The Supreme Court has supplied us with some questions that ought to be asked of all those presidential candidates now spouting their views on this, that and the other thing in hopes of winning voter allegiance, first in primaries and then in the general election in November 2008.
The court suggested these questions by a disturbing deed not so unlike many in the past. It decided to make policy on a major issue even if that required so blatant a stupidity as failing to distinguish between air pollution and global warming.
Against constitutional principle, against the clear meaning of law and precedent and against common sense, this majority determined that the Clean Air Act permitted the Environmental Protection Agency to regulate the emission by automobiles of greenhouse gases into the upper atmosphere. It simply doesn’t.
To get to where it wanted to go, the majority had to engage in a long list of logical fallacies. One question was whether Massachusetts had standing to sue the federal government. You would have to show that the state had suffered a catastrophethat federal action could have helped prevent. The court treated conjecture about rising sea levels as the catastrophe, and then said EPA regulations would reduce greenhouse gas emissions. Yes, they would, but they would not reduce global warming one iota or in any other way have the slightest impact on sea levels.
The Bush administration has actually been more effective in reducing greenhouse gas emissions than many of the European nations constantly castigating us, and Congress has been talking about getting in on the act. A Supreme Court eager to bless us with its superior stance on this matter shrugged its shoulder at executive judgments and quit waiting for Congress, waltzing in where it’s not allowed.
Journalists and the citizenry understand that while there are many important issues in the coming presidential election — the war in Iraq, health insurance — few issues are more fundamental to the nature of our republic than a court that abides by the rules. The candidates therefore ought to tell us where they stand on some pretty important questions.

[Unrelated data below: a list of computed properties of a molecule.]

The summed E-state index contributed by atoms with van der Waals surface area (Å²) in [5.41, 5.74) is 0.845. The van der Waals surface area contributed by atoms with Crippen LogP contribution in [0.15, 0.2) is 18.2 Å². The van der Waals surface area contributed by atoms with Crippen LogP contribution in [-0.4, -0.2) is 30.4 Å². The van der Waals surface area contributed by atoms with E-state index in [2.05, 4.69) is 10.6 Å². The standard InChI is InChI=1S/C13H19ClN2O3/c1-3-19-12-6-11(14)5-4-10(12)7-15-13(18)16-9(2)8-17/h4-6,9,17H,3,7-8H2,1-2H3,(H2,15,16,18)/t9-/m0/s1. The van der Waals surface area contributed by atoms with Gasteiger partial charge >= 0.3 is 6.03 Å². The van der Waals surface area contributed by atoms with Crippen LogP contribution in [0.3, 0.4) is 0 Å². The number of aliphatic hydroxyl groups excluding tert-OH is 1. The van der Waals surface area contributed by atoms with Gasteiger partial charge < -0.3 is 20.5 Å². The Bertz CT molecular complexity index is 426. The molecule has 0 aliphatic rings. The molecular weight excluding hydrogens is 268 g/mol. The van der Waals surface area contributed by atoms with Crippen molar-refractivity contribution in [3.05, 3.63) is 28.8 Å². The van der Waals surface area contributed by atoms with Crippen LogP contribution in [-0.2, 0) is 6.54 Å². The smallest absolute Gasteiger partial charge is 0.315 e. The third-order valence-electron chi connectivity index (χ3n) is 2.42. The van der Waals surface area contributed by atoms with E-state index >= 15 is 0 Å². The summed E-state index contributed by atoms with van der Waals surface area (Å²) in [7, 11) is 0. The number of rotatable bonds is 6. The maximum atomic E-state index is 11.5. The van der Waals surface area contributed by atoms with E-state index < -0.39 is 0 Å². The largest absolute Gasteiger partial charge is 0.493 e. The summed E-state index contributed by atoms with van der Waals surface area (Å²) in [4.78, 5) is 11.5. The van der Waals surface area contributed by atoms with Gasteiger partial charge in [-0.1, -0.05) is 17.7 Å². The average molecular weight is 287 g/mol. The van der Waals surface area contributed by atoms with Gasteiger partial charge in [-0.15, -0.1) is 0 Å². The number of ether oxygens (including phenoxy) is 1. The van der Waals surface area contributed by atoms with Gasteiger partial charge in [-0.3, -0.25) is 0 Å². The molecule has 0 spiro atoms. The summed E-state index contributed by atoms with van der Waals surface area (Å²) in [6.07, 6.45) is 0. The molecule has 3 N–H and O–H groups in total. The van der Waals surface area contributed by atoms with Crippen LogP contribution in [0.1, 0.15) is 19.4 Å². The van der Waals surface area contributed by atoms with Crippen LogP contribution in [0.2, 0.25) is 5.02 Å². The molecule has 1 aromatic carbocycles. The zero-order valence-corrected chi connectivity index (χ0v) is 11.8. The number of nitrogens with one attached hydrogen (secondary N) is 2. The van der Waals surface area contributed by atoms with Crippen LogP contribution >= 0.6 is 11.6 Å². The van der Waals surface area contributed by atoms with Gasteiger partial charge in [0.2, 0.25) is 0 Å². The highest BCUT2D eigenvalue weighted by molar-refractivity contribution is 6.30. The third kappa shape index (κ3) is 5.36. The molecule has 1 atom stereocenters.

Do they or do they not believe that some laws and many of the principles of the Constitution are explicit and clear in all sorts of particular cases and that they limit the court just as they limit the other two branches of government? Do they agree that the court has overstepped the legal bounds in any number of interpretive instances, and do they think this OK? Is it just consequences that matter to them, or adherence to a governmental structure assuring certain legislative prerogatives shall not be usurped?
Whatever the failings of President Bush, he nominated two fine candidates for the Supreme Court — John Roberts and Samuel Alito — both of whom dissented from the majority in the recent global warming case. It’s important as the citizenry sorts out its views of the current crop of presidential candidates that we find out what kinds of judges they would nominate.
Examiner columnist Jay Ambrose is a former editor of two daily newspapers. He may be reached at SpeaktoJay@aol.com
Decades ago, I was a reporter in Albany, N.Y., working for a newspaper at the foot of a hill that could be ascended only with huffing, puffing, knee endangerment and sweat unless you employed a trick.